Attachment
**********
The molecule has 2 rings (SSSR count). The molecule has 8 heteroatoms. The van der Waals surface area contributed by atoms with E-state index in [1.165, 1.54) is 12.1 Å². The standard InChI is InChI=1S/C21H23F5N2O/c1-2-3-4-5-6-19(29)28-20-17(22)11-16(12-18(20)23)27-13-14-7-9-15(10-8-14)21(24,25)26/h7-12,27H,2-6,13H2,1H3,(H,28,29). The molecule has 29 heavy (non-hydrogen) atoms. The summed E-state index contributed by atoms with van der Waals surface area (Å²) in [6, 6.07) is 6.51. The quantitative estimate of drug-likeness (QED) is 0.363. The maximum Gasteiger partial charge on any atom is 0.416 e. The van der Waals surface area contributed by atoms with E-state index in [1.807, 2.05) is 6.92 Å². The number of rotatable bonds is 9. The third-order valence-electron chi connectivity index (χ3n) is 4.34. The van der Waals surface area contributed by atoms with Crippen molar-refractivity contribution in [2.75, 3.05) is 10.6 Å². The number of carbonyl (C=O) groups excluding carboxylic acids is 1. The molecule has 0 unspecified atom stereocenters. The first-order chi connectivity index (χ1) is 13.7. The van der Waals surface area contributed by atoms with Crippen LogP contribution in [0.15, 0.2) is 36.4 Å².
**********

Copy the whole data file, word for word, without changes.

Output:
The molecule has 2 rings (SSSR count). The molecule has 8 heteroatoms. The van der Waals surface area contributed by atoms with E-state index in [1.165, 1.54) is 12.1 Å². The standard InChI is InChI=1S/C21H23F5N2O/c1-2-3-4-5-6-19(29)28-20-17(22)11-16(12-18(20)23)27-13-14-7-9-15(10-8-14)21(24,25)26/h7-12,27H,2-6,13H2,1H3,(H,28,29). The molecule has 29 heavy (non-hydrogen) atoms. The summed E-state index contributed by atoms with van der Waals surface area (Å²) in [6, 6.07) is 6.51. The quantitative estimate of drug-likeness (QED) is 0.363. The maximum Gasteiger partial charge on any atom is 0.416 e. The van der Waals surface area contributed by atoms with E-state index in [1.807, 2.05) is 6.92 Å². The number of rotatable bonds is 9. The third-order valence-electron chi connectivity index (χ3n) is 4.34. The van der Waals surface area contributed by atoms with Crippen molar-refractivity contribution in [2.75, 3.05) is 10.6 Å². The number of carbonyl (C=O) groups excluding carboxylic acids is 1. The molecule has 0 unspecified atom stereocenters. The first-order chi connectivity index (χ1) is 13.7. The van der Waals surface area contributed by atoms with Crippen LogP contribution in [0.15, 0.2) is 36.4 Å².